Yemen Driving Advice and Car Hire Info

Driving in Yemen
You should check the leatest information on your Goverment’s website before travelling to Yemen as most countries currently have ‘No Travel’ red flags in place covering the whole country. The already unstable situation in the country has worsened since 2015 and few, if any, travellers have visited the country since then. The information below is therefore based on intelligence gathered before the civil war and may now be out of date.

Officially Yemen drives on the right hand side of the road and you need an International Driving permit plus your own licence to drive here. The speed limit for cars in 100kmh, with lower limits in place in urban areas, but speed limits are rarely enforced and the state of roads is more likely to limit speed than the law.

Yemen has 71,000km of roads with less than 10% being paved and 4900km classed as main roads. Raods are in poor condition, especially in the South of the country. The best roads are Sana’a to Hajjah and Haradh in the North and to Taizz in the South. The only sections of dual carriageway are from Aden Port to Sheikh Othman along the casueway and a small ring road around Sana’a .

Even before the civial war, there was  a significant risk of kidnap in Yemen. Kidnappings occurred in the capital Sana’a as well as in the Governorates of al-Jawf, Abyan, Sa’ada, Dhamar, ‘Amran, Ma’rib, Shabwah and Abyan. Caution was needed when travelling outside urban areas and you should not travel outside cities at night. Ideally travel outside the major cities is only undertaken when accompanied by a military escort. Roads away from main routes will require 4WD and mountain roads are hazardous at all times of year. Driving standards are poor and road rules are generally ignored.Yemen drives on the right but even this rule is often ignored and drivers may drive against the flow of traffic on the wrong side of the road. Traffic signals are often ignored and you should take great care at junctions. There are many under aged and poorly trained drivers on the roads. Vehicles are often in poor states of repair and many will be unlit at night though as previously mentioned night driving should be avoided anyway. The narcotic leaf khat is widely used, particularly in the afternoons, which can lead to unpredictable driving habits, and Yemen has severe fuel shortages at present, so you should carry spare fuel if embarking on a long journey.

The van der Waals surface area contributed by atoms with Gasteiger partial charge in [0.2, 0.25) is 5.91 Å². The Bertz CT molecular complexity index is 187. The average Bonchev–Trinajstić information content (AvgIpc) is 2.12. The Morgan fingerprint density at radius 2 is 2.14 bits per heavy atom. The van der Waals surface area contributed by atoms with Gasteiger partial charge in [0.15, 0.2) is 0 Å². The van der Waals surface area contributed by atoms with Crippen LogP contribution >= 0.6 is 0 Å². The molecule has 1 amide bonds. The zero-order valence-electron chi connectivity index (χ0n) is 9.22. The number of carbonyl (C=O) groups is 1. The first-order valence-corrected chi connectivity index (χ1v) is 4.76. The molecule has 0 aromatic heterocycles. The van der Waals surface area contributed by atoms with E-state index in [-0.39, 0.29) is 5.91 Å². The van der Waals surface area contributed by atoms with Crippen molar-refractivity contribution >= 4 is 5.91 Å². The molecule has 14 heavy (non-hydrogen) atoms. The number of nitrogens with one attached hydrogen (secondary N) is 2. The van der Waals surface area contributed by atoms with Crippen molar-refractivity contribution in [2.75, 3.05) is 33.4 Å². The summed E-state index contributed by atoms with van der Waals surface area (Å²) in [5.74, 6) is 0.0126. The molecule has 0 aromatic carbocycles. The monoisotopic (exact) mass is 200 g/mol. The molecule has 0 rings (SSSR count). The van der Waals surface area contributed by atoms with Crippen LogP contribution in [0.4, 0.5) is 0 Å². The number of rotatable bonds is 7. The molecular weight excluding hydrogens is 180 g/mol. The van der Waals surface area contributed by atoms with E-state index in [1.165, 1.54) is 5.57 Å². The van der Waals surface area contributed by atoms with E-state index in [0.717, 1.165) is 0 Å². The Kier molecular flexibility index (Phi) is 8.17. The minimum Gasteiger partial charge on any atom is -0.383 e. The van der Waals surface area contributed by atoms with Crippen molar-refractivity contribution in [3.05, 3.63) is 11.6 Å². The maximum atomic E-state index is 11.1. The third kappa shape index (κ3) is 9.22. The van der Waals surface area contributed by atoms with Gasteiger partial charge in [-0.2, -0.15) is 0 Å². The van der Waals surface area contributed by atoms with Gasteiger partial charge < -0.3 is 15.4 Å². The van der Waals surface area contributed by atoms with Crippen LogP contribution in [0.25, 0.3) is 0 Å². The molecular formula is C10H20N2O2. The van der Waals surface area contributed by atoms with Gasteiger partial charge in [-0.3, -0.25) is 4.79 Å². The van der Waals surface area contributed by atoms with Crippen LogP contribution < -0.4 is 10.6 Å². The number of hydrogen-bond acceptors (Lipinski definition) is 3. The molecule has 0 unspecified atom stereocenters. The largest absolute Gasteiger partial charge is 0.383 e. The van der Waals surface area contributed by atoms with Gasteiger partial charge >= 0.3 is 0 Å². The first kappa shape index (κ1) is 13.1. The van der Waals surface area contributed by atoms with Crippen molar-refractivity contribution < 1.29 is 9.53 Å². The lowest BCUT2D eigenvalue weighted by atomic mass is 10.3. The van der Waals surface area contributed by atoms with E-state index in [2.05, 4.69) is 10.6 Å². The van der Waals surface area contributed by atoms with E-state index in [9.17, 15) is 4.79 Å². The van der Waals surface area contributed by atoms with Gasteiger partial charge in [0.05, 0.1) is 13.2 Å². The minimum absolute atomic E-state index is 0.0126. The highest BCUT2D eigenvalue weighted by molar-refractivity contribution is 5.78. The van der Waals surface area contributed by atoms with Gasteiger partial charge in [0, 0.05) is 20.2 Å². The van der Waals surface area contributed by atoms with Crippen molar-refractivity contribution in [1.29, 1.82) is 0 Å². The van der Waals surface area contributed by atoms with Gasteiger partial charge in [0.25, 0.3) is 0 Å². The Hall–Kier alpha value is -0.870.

At present, anyone embarking on an independent trip to Yemen, let alone a self drive excursion, would be extremely foolhardy. We can only hope the situation in the country improves in future years.

Although I try and keep the information in the site updated as much as possible, in a rapidly moving world, situations can change daily. Therefore please use the site as an approximate guide, and in conjunction with other resources in order to form your view on driving conditions, roads, safety etc.

Yemen Car Rental –
Hertz, Europcar,Avis, Budget,had branches in Sana’a and Hertz had one in Aden. Its unclear whether they are still operating currently.

Yemen Self Drive Rules
None of the big companies allow cars to be taken out of Yemen and there may also be restrictions on taking cars into certain parts of the country.

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